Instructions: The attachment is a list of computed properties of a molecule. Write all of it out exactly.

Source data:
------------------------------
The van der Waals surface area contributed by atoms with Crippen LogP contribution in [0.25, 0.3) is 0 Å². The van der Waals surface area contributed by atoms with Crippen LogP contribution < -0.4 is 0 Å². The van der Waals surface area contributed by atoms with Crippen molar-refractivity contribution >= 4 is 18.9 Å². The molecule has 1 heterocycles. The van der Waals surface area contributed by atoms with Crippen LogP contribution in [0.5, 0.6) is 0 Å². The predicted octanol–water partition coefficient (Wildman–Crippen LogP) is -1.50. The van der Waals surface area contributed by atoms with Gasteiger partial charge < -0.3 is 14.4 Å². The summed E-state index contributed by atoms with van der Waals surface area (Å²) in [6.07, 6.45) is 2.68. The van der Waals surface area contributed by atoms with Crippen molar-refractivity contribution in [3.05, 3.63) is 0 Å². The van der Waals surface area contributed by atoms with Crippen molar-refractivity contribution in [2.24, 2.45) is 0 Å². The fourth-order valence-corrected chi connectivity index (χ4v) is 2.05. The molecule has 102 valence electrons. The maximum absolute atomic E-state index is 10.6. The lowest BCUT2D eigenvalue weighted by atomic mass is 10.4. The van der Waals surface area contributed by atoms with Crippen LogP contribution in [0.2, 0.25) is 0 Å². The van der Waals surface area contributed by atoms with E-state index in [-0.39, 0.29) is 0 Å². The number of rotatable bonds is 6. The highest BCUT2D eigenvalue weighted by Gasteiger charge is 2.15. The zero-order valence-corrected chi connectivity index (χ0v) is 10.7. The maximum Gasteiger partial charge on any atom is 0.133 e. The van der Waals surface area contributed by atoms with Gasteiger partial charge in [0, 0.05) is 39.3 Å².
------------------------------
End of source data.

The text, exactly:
The van der Waals surface area contributed by atoms with Crippen LogP contribution in [0.25, 0.3) is 0 Å². The van der Waals surface area contributed by atoms with Crippen LogP contribution < -0.4 is 0 Å². The van der Waals surface area contributed by atoms with Crippen molar-refractivity contribution >= 4 is 18.9 Å². The molecule has 1 heterocycles. The van der Waals surface area contributed by atoms with Crippen LogP contribution in [0.5, 0.6) is 0 Å². The predicted octanol–water partition coefficient (Wildman–Crippen LogP) is -1.50. The van der Waals surface area contributed by atoms with Gasteiger partial charge < -0.3 is 14.4 Å². The summed E-state index contributed by atoms with van der Waals surface area (Å²) in [6.07, 6.45) is 2.68. The van der Waals surface area contributed by atoms with Crippen molar-refractivity contribution in [3.05, 3.63) is 0 Å². The van der Waals surface area contributed by atoms with Crippen molar-refractivity contribution in [2.24, 2.45) is 0 Å². The fourth-order valence-corrected chi connectivity index (χ4v) is 2.05. The molecule has 102 valence electrons. The maximum absolute atomic E-state index is 10.6. The lowest BCUT2D eigenvalue weighted by atomic mass is 10.4. The van der Waals surface area contributed by atoms with Crippen LogP contribution in [0.2, 0.25) is 0 Å². The van der Waals surface area contributed by atoms with E-state index in [-0.39, 0.29) is 0 Å². The number of rotatable bonds is 6. The highest BCUT2D eigenvalue weighted by Gasteiger charge is 2.15. The zero-order valence-corrected chi connectivity index (χ0v) is 10.7. The maximum Gasteiger partial charge on any atom is 0.133 e. The van der Waals surface area contributed by atoms with Gasteiger partial charge in [0, 0.05) is 39.3 Å².